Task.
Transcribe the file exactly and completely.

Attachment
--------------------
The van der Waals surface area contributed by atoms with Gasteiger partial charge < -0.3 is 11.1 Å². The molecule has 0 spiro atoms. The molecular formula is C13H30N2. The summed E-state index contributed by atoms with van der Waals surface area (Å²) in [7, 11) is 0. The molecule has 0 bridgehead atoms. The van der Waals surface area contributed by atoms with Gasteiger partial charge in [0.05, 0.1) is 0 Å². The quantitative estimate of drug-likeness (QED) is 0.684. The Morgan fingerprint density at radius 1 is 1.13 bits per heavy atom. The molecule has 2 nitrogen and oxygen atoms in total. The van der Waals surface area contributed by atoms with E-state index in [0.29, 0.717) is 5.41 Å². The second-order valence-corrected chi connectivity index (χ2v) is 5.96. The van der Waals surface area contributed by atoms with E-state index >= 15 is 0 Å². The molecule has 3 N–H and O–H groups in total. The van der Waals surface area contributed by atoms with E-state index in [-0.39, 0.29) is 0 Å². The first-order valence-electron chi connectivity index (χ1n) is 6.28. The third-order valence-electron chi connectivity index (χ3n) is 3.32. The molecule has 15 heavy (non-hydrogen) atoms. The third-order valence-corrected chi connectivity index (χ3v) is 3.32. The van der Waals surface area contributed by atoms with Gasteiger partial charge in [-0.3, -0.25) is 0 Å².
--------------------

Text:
The van der Waals surface area contributed by atoms with Gasteiger partial charge < -0.3 is 11.1 Å². The molecule has 0 spiro atoms. The molecular formula is C13H30N2. The summed E-state index contributed by atoms with van der Waals surface area (Å²) in [7, 11) is 0. The molecule has 0 bridgehead atoms. The van der Waals surface area contributed by atoms with Gasteiger partial charge in [0.05, 0.1) is 0 Å². The quantitative estimate of drug-likeness (QED) is 0.684. The Morgan fingerprint density at radius 1 is 1.13 bits per heavy atom. The molecule has 2 nitrogen and oxygen atoms in total. The van der Waals surface area contributed by atoms with E-state index in [0.29, 0.717) is 5.41 Å². The second-order valence-corrected chi connectivity index (χ2v) is 5.96. The van der Waals surface area contributed by atoms with E-state index >= 15 is 0 Å². The molecule has 3 N–H and O–H groups in total. The van der Waals surface area contributed by atoms with E-state index in [-0.39, 0.29) is 0 Å². The first-order valence-electron chi connectivity index (χ1n) is 6.28. The third-order valence-electron chi connectivity index (χ3n) is 3.32. The molecule has 15 heavy (non-hydrogen) atoms. The third-order valence-corrected chi connectivity index (χ3v) is 3.32. The van der Waals surface area contributed by atoms with Gasteiger partial charge in [-0.3, -0.25) is 0 Å².